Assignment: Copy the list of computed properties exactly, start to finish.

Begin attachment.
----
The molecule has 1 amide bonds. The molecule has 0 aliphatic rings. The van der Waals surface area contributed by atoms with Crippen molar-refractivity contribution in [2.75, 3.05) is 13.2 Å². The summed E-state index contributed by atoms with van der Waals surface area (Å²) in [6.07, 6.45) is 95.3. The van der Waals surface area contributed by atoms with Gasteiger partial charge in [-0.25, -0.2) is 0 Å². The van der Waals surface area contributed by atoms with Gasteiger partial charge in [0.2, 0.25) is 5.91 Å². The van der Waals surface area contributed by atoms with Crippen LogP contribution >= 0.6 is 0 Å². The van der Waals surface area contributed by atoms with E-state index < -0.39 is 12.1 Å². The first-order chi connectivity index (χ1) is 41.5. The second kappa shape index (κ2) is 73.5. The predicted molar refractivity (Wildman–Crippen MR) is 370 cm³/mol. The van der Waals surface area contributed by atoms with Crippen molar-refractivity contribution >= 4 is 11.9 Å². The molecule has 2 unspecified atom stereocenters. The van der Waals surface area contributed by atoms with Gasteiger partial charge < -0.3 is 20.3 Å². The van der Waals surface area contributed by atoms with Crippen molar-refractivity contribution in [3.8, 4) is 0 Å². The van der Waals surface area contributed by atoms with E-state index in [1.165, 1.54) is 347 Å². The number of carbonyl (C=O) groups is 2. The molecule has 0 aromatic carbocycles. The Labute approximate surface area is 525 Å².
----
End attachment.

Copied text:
The molecule has 1 amide bonds. The molecule has 0 aliphatic rings. The van der Waals surface area contributed by atoms with Crippen molar-refractivity contribution in [2.75, 3.05) is 13.2 Å². The summed E-state index contributed by atoms with van der Waals surface area (Å²) in [6.07, 6.45) is 95.3. The van der Waals surface area contributed by atoms with Gasteiger partial charge in [-0.25, -0.2) is 0 Å². The van der Waals surface area contributed by atoms with Gasteiger partial charge in [0.2, 0.25) is 5.91 Å². The van der Waals surface area contributed by atoms with Crippen LogP contribution >= 0.6 is 0 Å². The van der Waals surface area contributed by atoms with E-state index < -0.39 is 12.1 Å². The first-order chi connectivity index (χ1) is 41.5. The second kappa shape index (κ2) is 73.5. The predicted molar refractivity (Wildman–Crippen MR) is 370 cm³/mol. The van der Waals surface area contributed by atoms with Crippen molar-refractivity contribution >= 4 is 11.9 Å². The molecule has 2 unspecified atom stereocenters. The van der Waals surface area contributed by atoms with Gasteiger partial charge < -0.3 is 20.3 Å². The van der Waals surface area contributed by atoms with Crippen molar-refractivity contribution in [3.8, 4) is 0 Å². The van der Waals surface area contributed by atoms with E-state index in [1.165, 1.54) is 347 Å². The number of carbonyl (C=O) groups is 2. The molecule has 0 aromatic carbocycles. The Labute approximate surface area is 525 Å².